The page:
Brad Pitt shows his art, MoMA's chief curator of photography leaves and more: Morning links for September 19, 2022

Brad Pitt shows his art, MoMA’s chief curator of photography leaves and more: Morning links for September 19, 2022

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THEY ARE PITTS– actor’s artwork Brad Pitt, It is. Some of them are exhibited in Tampere, Finland Sara Hildén Museum of Art, TMZ news. In a new show there, Pitt shows recent work alongside his friend’s sculptures Thomas Houseago, who Pitt reportedly considers a close friend. According to TMZPitt never made it to the opening of the exhibition, which also includes works by the composer Nick Cave. But for those who want to travel to the exhibition, Tampere is just a short train ride from Helsinki.

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SENDING PHOTOS. Curator Clement Cherouxstar Museum of Modern Artwill leave his post as chief curator of photography New York Times news. He is about to head back to France where he will now serve as director Henri Cartier-Bresson Foundation; he had only been at MoMA for two years. Ars Technica reports that some artists have begun submitting AI-generated art to photo sites such as Shutterstock in an attempt to “monetize” these works. This may seem pretty weird, but Shutterstock’s terms of use technically allow AI-generated art to appear there for potential licensing by others. The Guardian immersed himself deeply in the photographer’s image William Klein, who died last week. Image taken in Rome on commission for French Fashionhe laid out “just the right mix of monochromatic cool and traffic chaos he wanted”.

Digest

A 1,300-year-old bucking horse statue from China’s Tang Dynasty has undergone scientific analysis and experts from the Cincinnati Art Museum in Ohio, which owns it, were shocked by what they discovered. The restored statue will be on display at the museum in October. [The Washington Post]

Before his first show in New York in more than ten years in Tempo galleryartist Beatriz Milhazes discussed her latest set of abstractions, which see her embracing diagonals instead of circles. “I needed that provocation,” she said. [The New York Times]

During the pandemic, the painter Frank Auerbach he turned inward and began to make a series of self-portraits. The results that appear in the updated version of the book on Auerbach by William Feaverthey are as formally daring as anything else he has done. [The Guardian]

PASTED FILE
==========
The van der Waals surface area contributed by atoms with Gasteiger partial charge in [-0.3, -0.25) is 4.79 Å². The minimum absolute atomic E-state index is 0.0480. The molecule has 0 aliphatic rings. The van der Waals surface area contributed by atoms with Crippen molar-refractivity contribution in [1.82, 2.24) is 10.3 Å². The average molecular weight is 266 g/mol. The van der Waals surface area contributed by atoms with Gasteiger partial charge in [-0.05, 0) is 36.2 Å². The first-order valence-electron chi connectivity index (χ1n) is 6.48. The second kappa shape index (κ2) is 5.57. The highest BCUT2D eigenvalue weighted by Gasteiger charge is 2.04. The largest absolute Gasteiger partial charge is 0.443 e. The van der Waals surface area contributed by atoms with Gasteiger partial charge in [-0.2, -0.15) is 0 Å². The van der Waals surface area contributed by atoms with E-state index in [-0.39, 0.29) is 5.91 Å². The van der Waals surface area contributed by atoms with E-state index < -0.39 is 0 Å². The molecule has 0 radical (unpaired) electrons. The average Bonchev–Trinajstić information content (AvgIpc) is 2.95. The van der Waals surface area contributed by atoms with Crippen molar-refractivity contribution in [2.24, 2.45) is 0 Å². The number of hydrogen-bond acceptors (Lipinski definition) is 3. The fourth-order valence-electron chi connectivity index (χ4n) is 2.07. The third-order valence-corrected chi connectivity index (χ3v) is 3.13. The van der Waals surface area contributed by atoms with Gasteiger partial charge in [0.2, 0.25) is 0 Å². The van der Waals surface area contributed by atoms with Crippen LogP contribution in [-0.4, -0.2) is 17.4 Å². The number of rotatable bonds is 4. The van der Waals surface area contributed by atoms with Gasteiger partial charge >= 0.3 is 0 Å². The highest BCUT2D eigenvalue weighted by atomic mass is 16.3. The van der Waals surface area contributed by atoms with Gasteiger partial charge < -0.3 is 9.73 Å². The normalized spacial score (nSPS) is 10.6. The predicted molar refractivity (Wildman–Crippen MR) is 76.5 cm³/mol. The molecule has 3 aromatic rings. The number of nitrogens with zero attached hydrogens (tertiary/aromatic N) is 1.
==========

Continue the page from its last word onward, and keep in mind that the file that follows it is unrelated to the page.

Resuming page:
Alabama Birmingham Museum of Art received two donations totaling $3 million. One of the donations will support the Director of Learning and Engagement, the other will fund the role of Chief Financial Officer. [AL.com]

Meanwhile in Arizona Phoenix Art Museum received $1 million from Men’s Arts Council. The donation, which will help the institution expand its public programs, is the largest single financial gift it has ever received. [AZFamily]

Small MoMA the show is focused on organization Art of YAI, which is dedicated to people with mental and developmental disabilities. “I think art is therapeutic,” he said Jimmy Tuckerparticipant in the show. [CBS New York]

Kicker

APPOINTMENT RIGHTS. Museums around the world, from Met to Dadthey started to get rid of their galleries Sackler name. One institution that still has it, however, is Harvard Art Museums in Cambridge, Massachusetts. An activist on Twitter last weekend David Hoggwho often focuses on gun violence, asked why that is, noting that no institution would be named after him El Chapo or Pablo Escobar. He’s not the first to ask the question…Nan Goldin and she eats PAIN the group once protested there, and Cambridge City Council even called on Harvard to remove the Sackler name. So far, Hogg’s tweet has amassed more than 7,000 likes. [Twitter]

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